Sometimes you have to just stop.  If it’s the wee hours of the morning anything I’m putting down is probably gibberish and you just have to stop for the greater good. But if I’m working through a difficult scene or plot issue I’ll often push to get through it.  I tend to write most days and nights but I’d say at least 80% of those words get deleted.  I sometimes think you have to write 100 pages of nonsense to get to 10 pages of perfection (or at least satisfaction).  My trial and error method could be very frustrating for a lot of people, but I’ve done it this way all my life.

Same here.  Do you use your personal experiences in your writing?

I tend to write fantasy or sci-fi so a lot of my books are very much from my imagination, but I like to inject a lot of humanity into my characters and I tend to put a lot of myself.

So you try to make your characters relatable even when they’re in unfamiliar worlds?  Do you find that comes naturally as a storyteller, or are there times when you feel like you need to infuse your characters with more humanity? 

Everything about my books is character driven.  The settings and unfamiliar worlds fall around the characters and often they reject ideas that are just incredulous or absurd.  I’ve never struggled with making my characters more human per se, but I often struggle with them accepting my plots.  If the story arc isn’t natural and believable the characters reject it and I just can’t get anywhere.  Sometimes it feels like they’ve got more control of the story than me.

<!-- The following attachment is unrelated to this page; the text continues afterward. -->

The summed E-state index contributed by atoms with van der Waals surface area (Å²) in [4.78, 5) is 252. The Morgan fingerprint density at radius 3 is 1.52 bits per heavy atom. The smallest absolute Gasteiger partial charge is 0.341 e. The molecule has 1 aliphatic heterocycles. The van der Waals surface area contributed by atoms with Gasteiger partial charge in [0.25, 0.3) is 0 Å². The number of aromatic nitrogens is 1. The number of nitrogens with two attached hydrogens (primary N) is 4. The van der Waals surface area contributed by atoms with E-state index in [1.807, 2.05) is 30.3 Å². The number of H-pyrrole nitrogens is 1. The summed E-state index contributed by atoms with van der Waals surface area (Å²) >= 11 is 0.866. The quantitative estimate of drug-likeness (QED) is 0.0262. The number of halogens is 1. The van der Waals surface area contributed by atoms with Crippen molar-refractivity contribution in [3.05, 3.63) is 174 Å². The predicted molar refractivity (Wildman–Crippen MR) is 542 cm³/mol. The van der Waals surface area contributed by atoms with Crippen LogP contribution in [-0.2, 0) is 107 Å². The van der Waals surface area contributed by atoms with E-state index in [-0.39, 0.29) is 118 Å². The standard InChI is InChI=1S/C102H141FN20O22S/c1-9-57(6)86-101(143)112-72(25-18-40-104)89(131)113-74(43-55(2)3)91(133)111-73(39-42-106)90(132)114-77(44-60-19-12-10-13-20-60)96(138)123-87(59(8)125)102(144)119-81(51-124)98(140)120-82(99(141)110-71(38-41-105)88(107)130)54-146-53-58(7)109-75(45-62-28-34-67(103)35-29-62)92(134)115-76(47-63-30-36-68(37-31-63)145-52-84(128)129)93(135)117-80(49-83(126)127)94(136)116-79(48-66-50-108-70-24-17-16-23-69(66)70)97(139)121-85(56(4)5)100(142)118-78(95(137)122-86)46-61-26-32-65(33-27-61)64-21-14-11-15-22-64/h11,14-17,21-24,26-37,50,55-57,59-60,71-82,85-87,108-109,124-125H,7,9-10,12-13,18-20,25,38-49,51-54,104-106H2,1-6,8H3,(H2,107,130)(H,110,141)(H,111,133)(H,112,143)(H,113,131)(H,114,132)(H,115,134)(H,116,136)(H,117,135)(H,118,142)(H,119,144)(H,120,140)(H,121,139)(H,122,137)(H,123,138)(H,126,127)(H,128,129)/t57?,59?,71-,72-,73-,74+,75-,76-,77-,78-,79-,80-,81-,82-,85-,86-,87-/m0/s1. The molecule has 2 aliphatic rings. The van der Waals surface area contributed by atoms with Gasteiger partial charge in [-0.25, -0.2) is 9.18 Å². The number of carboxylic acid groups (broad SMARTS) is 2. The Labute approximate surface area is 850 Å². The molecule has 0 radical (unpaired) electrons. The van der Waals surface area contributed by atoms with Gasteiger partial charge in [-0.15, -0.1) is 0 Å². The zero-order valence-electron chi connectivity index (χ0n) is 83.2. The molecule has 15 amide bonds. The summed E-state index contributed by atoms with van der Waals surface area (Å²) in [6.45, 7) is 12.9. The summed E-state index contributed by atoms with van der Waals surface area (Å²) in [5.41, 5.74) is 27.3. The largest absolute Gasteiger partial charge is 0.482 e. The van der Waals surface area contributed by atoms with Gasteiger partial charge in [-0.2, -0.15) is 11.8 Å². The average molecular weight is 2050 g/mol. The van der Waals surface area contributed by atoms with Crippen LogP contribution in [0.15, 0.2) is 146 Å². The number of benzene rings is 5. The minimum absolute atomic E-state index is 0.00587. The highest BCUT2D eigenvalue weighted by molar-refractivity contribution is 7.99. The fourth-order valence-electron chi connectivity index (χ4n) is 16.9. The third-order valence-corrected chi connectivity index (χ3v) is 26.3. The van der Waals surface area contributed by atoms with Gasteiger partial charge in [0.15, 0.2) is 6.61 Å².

Thanks, LE, for sharing!

WHERE TO FIND: LE Fitzpatrick 
Goodreads:  LE Fitzpatrick
Amazon Page:  LE Fitzpatrick
Facebook:  LE Fitzpatrick
Twitter:  @L_E_Fitzpatrick

#AuThorsday with Lisa Veldkamp

628519Today I’d like to welcome Lisa Veldkamp, author of the soon-to-be released paranormal novel, The Elemental – Part 1 of The Fire Trilogy

Can you give us your quickest description of The Elemental?

Sex and the City, set in London, with a supernatural twist.  And not as much sex, sorry 😉

Haha.  That’s a great description.  It says immediately what the feel of the story is.  What type of supernatural elements do you use?

I use the elements, obviously, as it’s called The Elemental.  The main protagonist can control earth, air, fire and water.  I also use healing powers, the ability to see the future, to see and sometimes stop death, empathic abilities, mind-readers.  Actually, I use quite a lot of them, hahaha!  I’m trying to describe them as normal, though.  That’s part of my hidden agenda.  Making the paranormal – normal, but don’t tell anyone I said that.